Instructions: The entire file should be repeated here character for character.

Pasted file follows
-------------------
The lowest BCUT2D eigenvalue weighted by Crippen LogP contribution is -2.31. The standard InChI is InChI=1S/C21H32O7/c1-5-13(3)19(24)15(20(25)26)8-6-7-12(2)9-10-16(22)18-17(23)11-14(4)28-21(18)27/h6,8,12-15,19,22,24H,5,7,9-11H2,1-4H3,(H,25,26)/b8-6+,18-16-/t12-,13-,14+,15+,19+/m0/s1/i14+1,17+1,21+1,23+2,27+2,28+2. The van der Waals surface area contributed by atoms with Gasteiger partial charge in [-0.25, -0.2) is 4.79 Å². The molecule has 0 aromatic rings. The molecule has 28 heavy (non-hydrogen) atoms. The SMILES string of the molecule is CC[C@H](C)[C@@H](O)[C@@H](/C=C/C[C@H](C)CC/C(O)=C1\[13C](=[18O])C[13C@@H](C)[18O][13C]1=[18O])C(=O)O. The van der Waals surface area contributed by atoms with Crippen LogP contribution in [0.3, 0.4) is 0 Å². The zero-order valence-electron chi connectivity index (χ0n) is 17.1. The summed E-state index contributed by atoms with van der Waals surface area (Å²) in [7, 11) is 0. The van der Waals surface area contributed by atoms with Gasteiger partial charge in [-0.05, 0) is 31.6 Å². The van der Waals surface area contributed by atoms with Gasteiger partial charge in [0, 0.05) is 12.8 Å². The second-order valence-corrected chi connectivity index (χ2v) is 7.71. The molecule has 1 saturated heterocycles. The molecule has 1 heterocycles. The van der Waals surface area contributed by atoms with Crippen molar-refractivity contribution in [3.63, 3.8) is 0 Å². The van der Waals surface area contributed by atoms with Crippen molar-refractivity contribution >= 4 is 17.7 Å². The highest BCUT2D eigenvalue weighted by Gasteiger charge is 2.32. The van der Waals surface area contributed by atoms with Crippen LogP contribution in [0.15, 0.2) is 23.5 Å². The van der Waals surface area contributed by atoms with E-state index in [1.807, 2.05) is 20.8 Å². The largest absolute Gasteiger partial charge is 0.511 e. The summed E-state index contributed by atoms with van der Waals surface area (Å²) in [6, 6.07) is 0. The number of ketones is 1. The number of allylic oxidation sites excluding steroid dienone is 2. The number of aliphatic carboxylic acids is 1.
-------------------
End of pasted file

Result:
The lowest BCUT2D eigenvalue weighted by Crippen LogP contribution is -2.31. The standard InChI is InChI=1S/C21H32O7/c1-5-13(3)19(24)15(20(25)26)8-6-7-12(2)9-10-16(22)18-17(23)11-14(4)28-21(18)27/h6,8,12-15,19,22,24H,5,7,9-11H2,1-4H3,(H,25,26)/b8-6+,18-16-/t12-,13-,14+,15+,19+/m0/s1/i14+1,17+1,21+1,23+2,27+2,28+2. The van der Waals surface area contributed by atoms with Gasteiger partial charge in [-0.25, -0.2) is 4.79 Å². The molecule has 0 aromatic rings. The molecule has 28 heavy (non-hydrogen) atoms. The SMILES string of the molecule is CC[C@H](C)[C@@H](O)[C@@H](/C=C/C[C@H](C)CC/C(O)=C1\[13C](=[18O])C[13C@@H](C)[18O][13C]1=[18O])C(=O)O. The van der Waals surface area contributed by atoms with Crippen LogP contribution in [0.3, 0.4) is 0 Å². The zero-order valence-electron chi connectivity index (χ0n) is 17.1. The summed E-state index contributed by atoms with van der Waals surface area (Å²) in [7, 11) is 0. The van der Waals surface area contributed by atoms with Gasteiger partial charge in [-0.05, 0) is 31.6 Å². The van der Waals surface area contributed by atoms with Gasteiger partial charge in [0, 0.05) is 12.8 Å². The second-order valence-corrected chi connectivity index (χ2v) is 7.71. The molecule has 1 saturated heterocycles. The molecule has 1 heterocycles. The van der Waals surface area contributed by atoms with Crippen molar-refractivity contribution in [3.63, 3.8) is 0 Å². The van der Waals surface area contributed by atoms with Crippen molar-refractivity contribution >= 4 is 17.7 Å². The highest BCUT2D eigenvalue weighted by Gasteiger charge is 2.32. The van der Waals surface area contributed by atoms with Crippen LogP contribution in [0.15, 0.2) is 23.5 Å². The van der Waals surface area contributed by atoms with E-state index in [1.807, 2.05) is 20.8 Å². The largest absolute Gasteiger partial charge is 0.511 e. The summed E-state index contributed by atoms with van der Waals surface area (Å²) in [6, 6.07) is 0. The number of ketones is 1. The number of allylic oxidation sites excluding steroid dienone is 2. The number of aliphatic carboxylic acids is 1.